Understanding the ‘membrane’ in membraneless organelles

November 13, 2020
Contact: Morgan Sherburne morganls@umich.edu

Organelles within cells are tiny engines encapsulating processes that allow the cells to live.

But scientists have recently discovered that some organelles are not bound by a membrane, and studying these compartments in bacteria could open doors to understanding how to make some bacteria thrive, and how to thwart others.

Christopher Azaldegui

Christopher Azaldegui

Over the last decade, scientists have realized that eukaryotic cells—cells that contain a membrane-bound nucleus and organelles—also use what are called membraneless organelles. These membraneless organelles confine a variety of processes for the cells to be able to function properly, says Anthony Vecchiarelli, assistant professor of molecular, cellular and developmental biology at the University of Michigan.

Now, a U-M review led by graduate student Christopher Azaldegui and including Vecchiarelli and Julie Biteen, associate professor of chemistry and biophysics, demonstrates how membraneless organelles also operate within bacterial cells. The review characterizes 10 examples of membraneless organelles found in a variety of bacteria, which may be regulated/formed by a process called liquid-liquid phase separation.

Pictured is a fluorescence image of cyanobacteria, in red, with carboxysomes, in cyan. Image credit: Biteen and Vecchiarelli Labs

Pictured is a fluorescence image of cyanobacteria, in red, with carboxysomes, in cyan. Image credit: Biteen and Vecchiarelli Labs

“You can think of it like when you mix oil with vinegar: they both remain liquid, but they separate from one another,” Vecchiarelli said.

Liquid droplets form when biomolecules such as proteins and nucleic acids such as RNA separate from the cytoplasm of the cell. These liquid droplets assemble through weak interactions—either protein-protein interactions or protein-nucleic acid interactions. These membraneless organelles are involved in a wide variety of processes in bacteria such as metabolism, chromosome organization, chromosome segregation, cell division, pathogenesis and DNA replication, translation and transcription.

It’s important to understand how these membraneless organelles work because they are much more responsive than membrane-bound organelles to changes in their environment including the temperature, the acidity of the cell cytoplasm or the nutrient availability in the cell. For example, Azaldegui describes a transporter in the bacterium tuberculosis that may undergo phase separation to assemble the machinery necessary for tuberculosis’ virulence. Disrupting that liquid-liquid phase separation would disrupt the bacterium’s disease development.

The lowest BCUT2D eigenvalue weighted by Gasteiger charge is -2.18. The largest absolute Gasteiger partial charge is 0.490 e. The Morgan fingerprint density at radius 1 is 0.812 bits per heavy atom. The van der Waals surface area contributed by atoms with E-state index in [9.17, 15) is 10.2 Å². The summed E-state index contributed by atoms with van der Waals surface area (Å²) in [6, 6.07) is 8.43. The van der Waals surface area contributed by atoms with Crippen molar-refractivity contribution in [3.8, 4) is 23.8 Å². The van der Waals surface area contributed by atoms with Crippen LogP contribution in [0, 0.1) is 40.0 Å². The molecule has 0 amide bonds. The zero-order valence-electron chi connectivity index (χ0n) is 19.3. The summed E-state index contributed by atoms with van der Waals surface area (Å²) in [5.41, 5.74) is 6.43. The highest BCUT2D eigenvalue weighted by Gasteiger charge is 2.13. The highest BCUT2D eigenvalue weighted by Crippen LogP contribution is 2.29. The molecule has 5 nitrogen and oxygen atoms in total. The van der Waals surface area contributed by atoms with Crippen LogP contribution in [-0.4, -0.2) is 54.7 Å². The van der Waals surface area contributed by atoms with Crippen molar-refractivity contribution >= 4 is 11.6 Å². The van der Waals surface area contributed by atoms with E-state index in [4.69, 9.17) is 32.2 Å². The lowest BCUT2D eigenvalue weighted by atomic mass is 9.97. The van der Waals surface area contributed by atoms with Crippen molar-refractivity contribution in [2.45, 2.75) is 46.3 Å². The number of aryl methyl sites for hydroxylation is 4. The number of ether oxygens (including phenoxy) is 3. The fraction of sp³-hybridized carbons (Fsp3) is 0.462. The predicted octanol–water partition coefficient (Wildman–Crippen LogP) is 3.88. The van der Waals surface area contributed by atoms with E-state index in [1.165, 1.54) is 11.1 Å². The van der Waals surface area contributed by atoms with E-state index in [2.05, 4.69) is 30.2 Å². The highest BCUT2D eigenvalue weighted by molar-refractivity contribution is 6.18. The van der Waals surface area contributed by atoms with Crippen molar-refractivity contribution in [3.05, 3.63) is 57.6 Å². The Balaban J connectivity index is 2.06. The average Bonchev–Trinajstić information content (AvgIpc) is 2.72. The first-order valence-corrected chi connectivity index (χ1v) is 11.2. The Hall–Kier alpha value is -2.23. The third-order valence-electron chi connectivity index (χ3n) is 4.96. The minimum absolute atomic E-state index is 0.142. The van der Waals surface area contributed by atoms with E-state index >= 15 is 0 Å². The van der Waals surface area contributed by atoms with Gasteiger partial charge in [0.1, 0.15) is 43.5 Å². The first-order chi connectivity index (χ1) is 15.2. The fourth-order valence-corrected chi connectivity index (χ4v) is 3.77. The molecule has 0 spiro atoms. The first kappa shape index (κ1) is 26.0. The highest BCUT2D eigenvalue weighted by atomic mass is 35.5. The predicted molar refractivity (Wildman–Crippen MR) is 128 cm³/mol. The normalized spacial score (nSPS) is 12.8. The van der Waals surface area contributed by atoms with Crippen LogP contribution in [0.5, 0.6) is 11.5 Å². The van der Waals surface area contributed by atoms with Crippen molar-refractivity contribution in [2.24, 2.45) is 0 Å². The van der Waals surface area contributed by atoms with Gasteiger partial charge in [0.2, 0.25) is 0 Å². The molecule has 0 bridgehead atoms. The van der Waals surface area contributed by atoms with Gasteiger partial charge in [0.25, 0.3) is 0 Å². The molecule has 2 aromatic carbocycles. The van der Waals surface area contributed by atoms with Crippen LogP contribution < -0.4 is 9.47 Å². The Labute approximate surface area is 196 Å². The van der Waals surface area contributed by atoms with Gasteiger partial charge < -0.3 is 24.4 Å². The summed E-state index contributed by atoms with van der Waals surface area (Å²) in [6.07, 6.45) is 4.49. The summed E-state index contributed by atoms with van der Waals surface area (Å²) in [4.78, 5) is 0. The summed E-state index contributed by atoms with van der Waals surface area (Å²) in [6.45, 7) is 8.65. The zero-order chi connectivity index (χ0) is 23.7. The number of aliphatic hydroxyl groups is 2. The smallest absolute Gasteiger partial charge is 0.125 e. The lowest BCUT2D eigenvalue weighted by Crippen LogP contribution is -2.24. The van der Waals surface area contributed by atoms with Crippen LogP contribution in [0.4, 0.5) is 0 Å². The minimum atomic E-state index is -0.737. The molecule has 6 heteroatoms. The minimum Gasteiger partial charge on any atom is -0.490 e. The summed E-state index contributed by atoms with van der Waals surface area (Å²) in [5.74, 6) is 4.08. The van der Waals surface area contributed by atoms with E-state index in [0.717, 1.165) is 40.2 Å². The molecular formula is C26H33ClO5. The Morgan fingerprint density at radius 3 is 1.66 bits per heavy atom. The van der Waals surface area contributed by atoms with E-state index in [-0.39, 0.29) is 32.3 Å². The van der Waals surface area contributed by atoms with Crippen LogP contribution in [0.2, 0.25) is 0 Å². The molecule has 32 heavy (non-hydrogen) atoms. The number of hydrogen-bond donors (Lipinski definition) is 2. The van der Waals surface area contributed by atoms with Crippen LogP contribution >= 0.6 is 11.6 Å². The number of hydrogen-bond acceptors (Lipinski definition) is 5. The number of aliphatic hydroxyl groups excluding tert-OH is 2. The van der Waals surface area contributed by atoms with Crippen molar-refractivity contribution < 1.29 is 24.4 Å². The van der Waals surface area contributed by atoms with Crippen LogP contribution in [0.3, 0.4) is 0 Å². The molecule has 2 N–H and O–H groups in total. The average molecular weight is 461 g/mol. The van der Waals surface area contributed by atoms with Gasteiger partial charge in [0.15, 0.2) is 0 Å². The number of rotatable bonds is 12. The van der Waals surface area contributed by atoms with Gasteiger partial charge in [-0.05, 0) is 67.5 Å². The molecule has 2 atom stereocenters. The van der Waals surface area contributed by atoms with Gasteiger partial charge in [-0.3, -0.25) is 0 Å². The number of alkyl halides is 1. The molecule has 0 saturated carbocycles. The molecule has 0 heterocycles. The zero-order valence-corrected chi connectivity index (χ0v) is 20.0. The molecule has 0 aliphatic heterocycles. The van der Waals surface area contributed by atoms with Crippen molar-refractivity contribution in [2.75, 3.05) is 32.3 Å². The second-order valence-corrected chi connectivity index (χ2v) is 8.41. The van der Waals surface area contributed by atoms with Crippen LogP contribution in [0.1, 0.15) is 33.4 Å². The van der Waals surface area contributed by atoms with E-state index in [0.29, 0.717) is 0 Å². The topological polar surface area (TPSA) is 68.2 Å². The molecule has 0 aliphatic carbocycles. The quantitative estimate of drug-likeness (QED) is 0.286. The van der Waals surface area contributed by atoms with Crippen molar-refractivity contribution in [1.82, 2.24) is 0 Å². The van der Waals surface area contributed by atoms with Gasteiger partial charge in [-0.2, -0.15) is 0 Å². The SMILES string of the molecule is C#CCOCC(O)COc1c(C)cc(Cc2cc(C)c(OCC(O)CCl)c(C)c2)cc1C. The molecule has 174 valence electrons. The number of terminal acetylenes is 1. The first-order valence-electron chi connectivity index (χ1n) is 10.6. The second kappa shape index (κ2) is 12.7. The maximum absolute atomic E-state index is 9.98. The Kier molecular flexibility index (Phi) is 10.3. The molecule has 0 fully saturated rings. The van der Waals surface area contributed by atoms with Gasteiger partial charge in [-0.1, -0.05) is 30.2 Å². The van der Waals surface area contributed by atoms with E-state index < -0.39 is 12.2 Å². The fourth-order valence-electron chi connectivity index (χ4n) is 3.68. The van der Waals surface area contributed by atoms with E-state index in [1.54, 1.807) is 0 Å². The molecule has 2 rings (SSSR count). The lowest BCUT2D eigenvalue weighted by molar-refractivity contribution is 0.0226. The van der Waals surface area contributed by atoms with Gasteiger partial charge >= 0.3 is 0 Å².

Vecchiarelli’s lab in particular studies the carboxysome, a carbon-fixing organelle found in cyanobacteria (often called blue-green algae), a type of bacteria that can cause illness in humans or other animals that encounter it. But the carboxysome converts carbon dioxide from the atmosphere into sugar that the cyanobacteria use to grow. Cyanobacteria feeding off of atmospheric carbon dioxide plays a key role in global carbon sequestration.

Aside from their ability to produce toxins, cyanobacteria are also responsible for fixing almost 35% of all global carbon, in large part due to the carbon-concentrating ability of the carboxysome
Anthony Vecchiarelli

“Aside from their ability to produce toxins, cyanobacteria are also responsible for fixing almost 35% of all global carbon, in large part due to the carbon-concentrating ability of the carboxysome” Vecchiarelli said. “Understanding how the carboxysome removes carbon dioxide from our atmosphere certainly has important roles in understanding how to mitigate climate change.”

Scientists are just now beginning to identify membraneless organelles in bacteria because bacteria are so much smaller than eukaryotic cells—on the order of 10 to 100 times smaller, says Azaldegui. With this review, Azaldegui hopes to provide a platform to study membraneless organelles in bacteria in a more standardized way—in this case, using a technique called super-resolution microscopy, a technique he develops in the lab of Julie Biteen.

“By using fluorescence microscopy to detect and precisely pinpoint the position of one molecule at a time, we can resolve organization and motion, even inside of bacterial cells. This approach is particularly important because it is compatible with living cells,” said Biteen, associate professor of chemistry and biophysics.

The lasers and sample preparation do not harm the cells, and fluorescence imaging is performed in a standard benchtop microscope, as opposed to electron microscopy which requires a vacuum atmosphere in which cells cannot live.

“In Professor Biteen’s lab, we have developed super-resolution microscopy tools which break the conventional limit of resolution to actually see structures at the 10 to 30 nanometer scale,” Azaldegui said. “I started thinking of how these tools would be quite useful in studying membraneless organelles, and how I can develop a more rigorous and quantitative way to assess these droplets in bacteria.”

 

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